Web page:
Mikhail and Raisa Gorbachev apparently watch movies to unwind after busy days, and this week when they're back at the Soviet Embassy with their feet up after a hard day at the bargaining tables -- or tired from the Washington social whirl -- they can settle in for an evening of "The Princess Bride." That's just one of several films and videotapes the Motion Picture Association of America sent over to the embassy for the Gorbachevs to view during their summit visit here.

MPAA Vice President Barbara Dixon said the Soviet cultural attache', Alexander Potemkin, had called to request a 35-mm print of "Platoon" and a videocassette of "Gardens of Stone," both of which deal with the Vietnam war era. He also requested a broad selection of recent movies. In addition to "Platoon," the MPAA sent 35-mm prints of "Cry Freedom," the story of apartheid in South Africa, and "Princess Bride." In addition to "Gardens of Stone," cassettes sent to the embassy include "The Mission," "The Color of Money," "The Color Purple," "The Mosquito Coast," "The Karate Kid," " 'Round Midnight" and "Ghostbusters." Dixon said she specifically sent the fanciful, comical "Princess Bride" because she felt the Soviet leader would enjoy something light and fun after all the serious business of the day.

Out and About Jimmy and Gloria Stewart, in town for a series of events including the Kennedy Center Honors and the White House dinner for Gorbachev, will be returning to California this week with an addition to their family. When Stewart attended last week's National Press Foundation benefit showing of his classic film "Mr. Smith Goes to Washington," he was greeted by Virginia hunt country millionaire Betsy Cushing Roosevelt Whitney, who presented him with a Dom Perignon champagne case. Inside was a floppy-eared puppy called Harvey, the name of Stewart's invisible rabbit friend in the film of the same name. The Stewarts said they will be taking Harvey back to California to join their two golden retrievers. When Stewart first saw the box with air holes punched in it, he was genuinely concerned that it might contain a rabbit ...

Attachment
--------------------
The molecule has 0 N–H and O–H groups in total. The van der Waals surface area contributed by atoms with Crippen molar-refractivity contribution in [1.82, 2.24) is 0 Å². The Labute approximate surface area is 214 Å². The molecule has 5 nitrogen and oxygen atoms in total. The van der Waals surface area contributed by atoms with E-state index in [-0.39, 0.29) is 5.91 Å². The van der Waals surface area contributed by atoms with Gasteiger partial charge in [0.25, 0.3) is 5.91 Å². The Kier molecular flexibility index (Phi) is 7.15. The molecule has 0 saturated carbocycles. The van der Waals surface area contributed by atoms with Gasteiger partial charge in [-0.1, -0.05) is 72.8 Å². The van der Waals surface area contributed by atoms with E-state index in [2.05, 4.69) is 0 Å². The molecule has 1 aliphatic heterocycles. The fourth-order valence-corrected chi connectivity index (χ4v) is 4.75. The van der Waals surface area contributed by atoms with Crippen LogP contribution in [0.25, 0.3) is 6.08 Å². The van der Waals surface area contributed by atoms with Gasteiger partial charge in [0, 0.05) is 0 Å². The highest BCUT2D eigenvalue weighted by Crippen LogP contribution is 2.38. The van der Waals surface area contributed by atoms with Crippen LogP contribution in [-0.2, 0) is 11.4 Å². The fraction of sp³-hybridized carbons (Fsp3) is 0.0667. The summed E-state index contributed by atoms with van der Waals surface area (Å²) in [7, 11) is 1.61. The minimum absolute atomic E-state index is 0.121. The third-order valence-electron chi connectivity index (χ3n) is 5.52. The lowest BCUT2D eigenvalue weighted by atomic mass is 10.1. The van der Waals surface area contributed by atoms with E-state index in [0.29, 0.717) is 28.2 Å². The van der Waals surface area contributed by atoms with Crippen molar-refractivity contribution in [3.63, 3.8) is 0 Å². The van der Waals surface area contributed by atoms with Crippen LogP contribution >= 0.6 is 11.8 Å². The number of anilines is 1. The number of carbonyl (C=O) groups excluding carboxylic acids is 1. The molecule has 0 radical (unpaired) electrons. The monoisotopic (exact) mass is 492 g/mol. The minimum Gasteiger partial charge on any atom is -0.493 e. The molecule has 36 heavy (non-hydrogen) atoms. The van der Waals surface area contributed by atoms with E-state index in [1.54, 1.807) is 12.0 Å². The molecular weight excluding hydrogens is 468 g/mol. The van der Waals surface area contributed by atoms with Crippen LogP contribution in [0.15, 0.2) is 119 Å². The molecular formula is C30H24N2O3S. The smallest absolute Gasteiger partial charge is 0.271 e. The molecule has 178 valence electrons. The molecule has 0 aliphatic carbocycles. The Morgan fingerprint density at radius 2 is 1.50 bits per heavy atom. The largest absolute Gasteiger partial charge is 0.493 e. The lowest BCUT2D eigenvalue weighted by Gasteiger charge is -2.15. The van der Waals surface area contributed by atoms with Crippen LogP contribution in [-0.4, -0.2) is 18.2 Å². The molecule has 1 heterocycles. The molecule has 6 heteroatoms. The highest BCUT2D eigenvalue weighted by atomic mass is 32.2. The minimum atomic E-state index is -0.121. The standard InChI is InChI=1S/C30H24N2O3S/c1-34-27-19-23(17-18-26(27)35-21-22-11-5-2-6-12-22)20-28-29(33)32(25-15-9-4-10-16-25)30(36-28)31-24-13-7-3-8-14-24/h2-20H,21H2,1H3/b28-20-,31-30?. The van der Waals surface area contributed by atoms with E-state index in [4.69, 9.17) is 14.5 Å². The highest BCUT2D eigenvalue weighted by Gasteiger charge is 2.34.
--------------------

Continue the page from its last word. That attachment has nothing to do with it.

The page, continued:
The Gorbachevs had their first taste of America yesterday right after arriving at Andrews Air Force Base. They followed all the assembled dignitaries into the VIP lounge, where they were treated to some specially selected Muzak. It seemed that Capt. Page LaPrade, Andrews' chief of protocol, thought it might add to the occasion to have some Russian music played over the Muzak system. Al Smith, the owner of the Music by Muzak franchise here, seized the opportunity to rush out and buy cassettes of Russian folk music. The Gorbachevs will soon learn that in America, even a Soviet head of state can't be protected from elevator music ...

Poet James Dickey, novelist William Styron and the late anthropologist Joseph Campbell have been elected to the prestigious American Academy of Arts and Letters. The writers were each assigned one of the 50 chairs bearing a nameplate listing past and present occupants. Campbell died Oct. 31, after his election to the academy but before the announcement. Dickey will occupy Chair 15, previously held by Raphael Soyer, John Steinbeck and others. Styron will take Chair 28, most recently held by Lillian Hellman and Erskine Caldwell ...

Late-night talker Larry King is to be released tomorrow from New York Hospital, where he is listed in excellent condition after quintuple heart bypass surgery. King, who was operated on a week ago, said he expects to be back on the air early next month. He will spend the next few weeks recovering in New York and Florida. King said of all the calls and telegrams he has received, he most likes the one from New York Gov. Mario Cuomo, who wrote: "Only a quintuple! In my neighborhood the pharmacists perform operations like that" ...